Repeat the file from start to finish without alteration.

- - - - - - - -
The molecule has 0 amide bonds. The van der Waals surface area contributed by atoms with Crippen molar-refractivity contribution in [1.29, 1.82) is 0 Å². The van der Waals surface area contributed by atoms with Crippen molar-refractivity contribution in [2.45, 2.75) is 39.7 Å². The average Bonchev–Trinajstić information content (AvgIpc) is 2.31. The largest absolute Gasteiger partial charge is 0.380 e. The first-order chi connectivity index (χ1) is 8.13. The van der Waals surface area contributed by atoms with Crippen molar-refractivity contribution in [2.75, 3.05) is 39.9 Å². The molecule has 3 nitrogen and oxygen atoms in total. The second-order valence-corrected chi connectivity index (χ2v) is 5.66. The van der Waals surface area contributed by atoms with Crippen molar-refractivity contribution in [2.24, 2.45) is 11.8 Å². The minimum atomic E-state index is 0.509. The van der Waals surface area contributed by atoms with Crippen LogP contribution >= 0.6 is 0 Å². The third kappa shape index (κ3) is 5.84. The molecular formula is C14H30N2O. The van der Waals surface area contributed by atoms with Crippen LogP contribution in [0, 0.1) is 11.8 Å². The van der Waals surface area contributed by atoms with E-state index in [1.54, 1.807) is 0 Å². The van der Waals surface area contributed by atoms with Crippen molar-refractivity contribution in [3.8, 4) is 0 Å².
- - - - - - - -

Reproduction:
The molecule has 0 amide bonds. The van der Waals surface area contributed by atoms with Crippen molar-refractivity contribution in [1.29, 1.82) is 0 Å². The van der Waals surface area contributed by atoms with Crippen molar-refractivity contribution in [2.45, 2.75) is 39.7 Å². The average Bonchev–Trinajstić information content (AvgIpc) is 2.31. The largest absolute Gasteiger partial charge is 0.380 e. The first-order chi connectivity index (χ1) is 8.13. The van der Waals surface area contributed by atoms with Crippen molar-refractivity contribution in [2.75, 3.05) is 39.9 Å². The molecule has 3 nitrogen and oxygen atoms in total. The second-order valence-corrected chi connectivity index (χ2v) is 5.66. The van der Waals surface area contributed by atoms with Crippen molar-refractivity contribution in [2.24, 2.45) is 11.8 Å². The minimum atomic E-state index is 0.509. The van der Waals surface area contributed by atoms with Crippen LogP contribution >= 0.6 is 0 Å². The third kappa shape index (κ3) is 5.84. The molecular formula is C14H30N2O. The van der Waals surface area contributed by atoms with Crippen LogP contribution in [0, 0.1) is 11.8 Å². The van der Waals surface area contributed by atoms with E-state index in [1.54, 1.807) is 0 Å². The van der Waals surface area contributed by atoms with Crippen molar-refractivity contribution in [3.8, 4) is 0 Å².